Prescription Drugs

Abused by Teens

Prescription drug abuse covers a wide range of substances, including opioids and other stimulants and depressants. There is a false perception that because substances are prescribed by a doctor, they are safe.

Why Teens Shouldn’t Use Prescription Drugs

When used as directed, the rate of addiction to prescription drugs is minimal to zero. However, the use of drugs outside a doctor’s direct orders can be deadly.

Prescription drugs on the street are known by various names including Benzos, tranks, sleeping pills and Xanies.

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Drug overdose is now the No. 1 cause of unintentional death in the United States, especially when combined with alcohol. One of the main drivers in this statistic is prescription opioids (National Safety Council).

Pills on the Brain

Teens who misuse Adderall in middle school or high school are more likely to abuse marijuana, prescription tranquilizers, prescription painkillers, or cocaine as adults (Evolve Treatment).

 Tips for Parents – What to Look For

Any drug readily available in the bathroom cabinet holds the risk of abuse by teens.


Prescription opioids include common painkillers such as Oxycontin. They create numbness and drowsiness when abused. Overuse of these drugs can cause respiratory illness due to slowed breathing. When combined with alcohol, they are life-threatening. Opioids include:

  • Oxycodone (OxyContin, Percodan, Percocet)
  • Propoxyphene (Darvon)
  • Hydrocodone (Vicodin, Lortab, Lorcet)
  • Hydromorphone (Dilaudid)
  • Meperidine (Demerol)
  • Diphenoxylate (Lomotil)
  • Morphine (Kadian, Avinza, MS Contin)
  • Codeine
  • Fentanyl (Duragesic)
  • Methadone


As the name suggests, stimulants increase brain alertness and activity. When abused, they create a form of high. Substances like Adderall may also be abused by students in order to study or “remain productive.” Stimulants include:

  • Dextroamphetamine (Dexedrine®)
  • Dextroamphetamine/Amphetamine combination product (Adderall®)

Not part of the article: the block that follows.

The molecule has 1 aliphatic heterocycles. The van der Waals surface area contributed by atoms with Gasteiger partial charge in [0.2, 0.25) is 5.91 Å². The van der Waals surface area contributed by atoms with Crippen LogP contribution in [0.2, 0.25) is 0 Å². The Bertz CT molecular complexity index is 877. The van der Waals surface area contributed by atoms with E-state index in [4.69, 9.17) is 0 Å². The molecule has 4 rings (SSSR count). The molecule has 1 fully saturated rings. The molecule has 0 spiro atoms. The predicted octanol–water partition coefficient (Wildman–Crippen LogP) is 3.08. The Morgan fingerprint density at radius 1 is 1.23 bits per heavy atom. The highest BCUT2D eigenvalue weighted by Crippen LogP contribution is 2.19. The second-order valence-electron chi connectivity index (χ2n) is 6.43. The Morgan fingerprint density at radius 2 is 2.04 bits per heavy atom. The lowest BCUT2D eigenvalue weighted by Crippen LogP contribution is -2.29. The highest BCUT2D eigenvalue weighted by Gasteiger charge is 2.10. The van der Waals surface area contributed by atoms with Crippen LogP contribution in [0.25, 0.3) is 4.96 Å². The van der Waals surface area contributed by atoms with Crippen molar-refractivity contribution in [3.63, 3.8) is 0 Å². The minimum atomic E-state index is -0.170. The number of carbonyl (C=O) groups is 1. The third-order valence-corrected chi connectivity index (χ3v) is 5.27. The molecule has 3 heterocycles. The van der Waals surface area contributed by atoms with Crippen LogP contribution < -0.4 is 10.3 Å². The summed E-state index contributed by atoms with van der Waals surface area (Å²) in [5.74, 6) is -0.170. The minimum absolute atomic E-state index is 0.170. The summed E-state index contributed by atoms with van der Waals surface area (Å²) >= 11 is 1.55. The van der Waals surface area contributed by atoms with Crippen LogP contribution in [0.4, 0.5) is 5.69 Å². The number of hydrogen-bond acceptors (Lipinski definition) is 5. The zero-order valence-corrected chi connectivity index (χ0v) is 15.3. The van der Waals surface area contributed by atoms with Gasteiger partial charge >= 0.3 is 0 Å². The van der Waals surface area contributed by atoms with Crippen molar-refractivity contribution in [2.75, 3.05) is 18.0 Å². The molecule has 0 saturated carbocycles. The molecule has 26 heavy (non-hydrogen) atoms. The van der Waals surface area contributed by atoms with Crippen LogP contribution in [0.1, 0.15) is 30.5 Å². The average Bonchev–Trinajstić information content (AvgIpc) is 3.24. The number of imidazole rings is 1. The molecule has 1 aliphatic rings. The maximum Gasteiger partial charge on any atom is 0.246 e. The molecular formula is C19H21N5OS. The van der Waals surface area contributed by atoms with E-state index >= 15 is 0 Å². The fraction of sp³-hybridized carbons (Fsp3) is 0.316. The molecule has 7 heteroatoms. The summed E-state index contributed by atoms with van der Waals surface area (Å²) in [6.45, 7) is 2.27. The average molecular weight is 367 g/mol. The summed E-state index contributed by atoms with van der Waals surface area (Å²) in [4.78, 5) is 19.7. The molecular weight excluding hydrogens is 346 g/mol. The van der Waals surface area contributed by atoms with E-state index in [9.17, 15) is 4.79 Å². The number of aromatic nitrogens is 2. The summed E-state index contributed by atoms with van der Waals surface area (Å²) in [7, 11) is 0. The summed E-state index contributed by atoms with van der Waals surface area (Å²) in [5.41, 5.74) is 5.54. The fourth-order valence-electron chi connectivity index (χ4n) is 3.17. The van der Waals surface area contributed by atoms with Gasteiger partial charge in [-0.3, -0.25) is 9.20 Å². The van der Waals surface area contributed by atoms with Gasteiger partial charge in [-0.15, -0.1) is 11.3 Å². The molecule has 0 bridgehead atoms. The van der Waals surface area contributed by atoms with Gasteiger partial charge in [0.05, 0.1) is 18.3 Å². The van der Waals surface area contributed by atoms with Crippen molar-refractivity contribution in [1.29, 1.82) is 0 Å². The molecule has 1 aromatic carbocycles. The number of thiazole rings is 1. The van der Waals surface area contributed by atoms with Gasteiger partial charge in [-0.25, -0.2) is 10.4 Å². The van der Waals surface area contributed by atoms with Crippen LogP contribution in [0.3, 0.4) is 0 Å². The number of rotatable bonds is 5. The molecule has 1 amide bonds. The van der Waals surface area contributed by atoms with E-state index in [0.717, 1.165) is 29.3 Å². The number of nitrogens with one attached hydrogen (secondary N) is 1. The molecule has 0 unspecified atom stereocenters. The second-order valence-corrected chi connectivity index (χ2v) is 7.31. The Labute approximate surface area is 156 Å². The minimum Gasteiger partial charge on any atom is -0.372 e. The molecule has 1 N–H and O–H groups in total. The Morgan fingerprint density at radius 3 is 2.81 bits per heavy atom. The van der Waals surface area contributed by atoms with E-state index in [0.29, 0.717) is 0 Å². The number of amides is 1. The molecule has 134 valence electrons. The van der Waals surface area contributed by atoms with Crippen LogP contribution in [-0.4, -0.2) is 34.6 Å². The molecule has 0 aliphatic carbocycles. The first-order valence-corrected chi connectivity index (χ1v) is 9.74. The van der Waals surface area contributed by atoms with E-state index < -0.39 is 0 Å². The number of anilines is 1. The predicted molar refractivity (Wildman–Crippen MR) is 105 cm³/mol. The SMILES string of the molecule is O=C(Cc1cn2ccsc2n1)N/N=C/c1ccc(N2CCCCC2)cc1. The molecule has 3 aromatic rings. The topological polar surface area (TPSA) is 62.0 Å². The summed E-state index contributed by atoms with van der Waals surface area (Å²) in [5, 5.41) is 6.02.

• Methylphenidate (Ritalin®, Concerta®)

Depressants & Sleep Medication

The opposite of stimulants, depressants slow down brain activity and are prescribed for sleep disorders, anxiety, panic attacks, or stress. Abuse of these prescription drugs may be due to external stress in the user’s life. Medications include:

  • Benzodiazepines
  • Diazepam (Valium)
  • Alprazolam (Xanax)
  • Triazolam (Halcion)
  • Estazolam (ProSom)
  • Clonazepam (Klonopin)
  • Lorazepam (Ativan)
  • Chlordiazepoxide hydrochloride (Librium)

How can I tell if someone is abusing prescription drugs?

Watch out for missing or misplaced medication or secretive behavior in teens. Signs for prescription drug abuse include:


  • Constipation
  • Nausea
  • Confusion/drowsiness
  • Slowed breathing
  • Slowed reflexes/poor decision making



  • Insomnia
  • Agitation/alertness/paranoia
  • Irregular/fast heartbeat
  • Reduced appetite
  • High body temperature



  • Memory problems
  • Drowsiness
  • Poor concentration
  • Slowed speech/concentration

Talk to teens about Prescription Abuse.

Have a conversation with your teens about prescription drugs. When talking, remain calm and keep an open mind to create an honest dialogue. Refrain from harsh judgment, but aim to promote awareness of the following:

  • The dangers of building a tolerance to substances
  • The risk of overdose
  • Healthy habits for stress and anxiety relief
  • Your kids can always call you at any time of day, judgment-free, for a safe ride home from a dangerous situation

Data and statistics for this website are obtained from trusted sources like the CDC and the National Institute on Alcohol Abuse and Alcoholism. For more information, please contact us.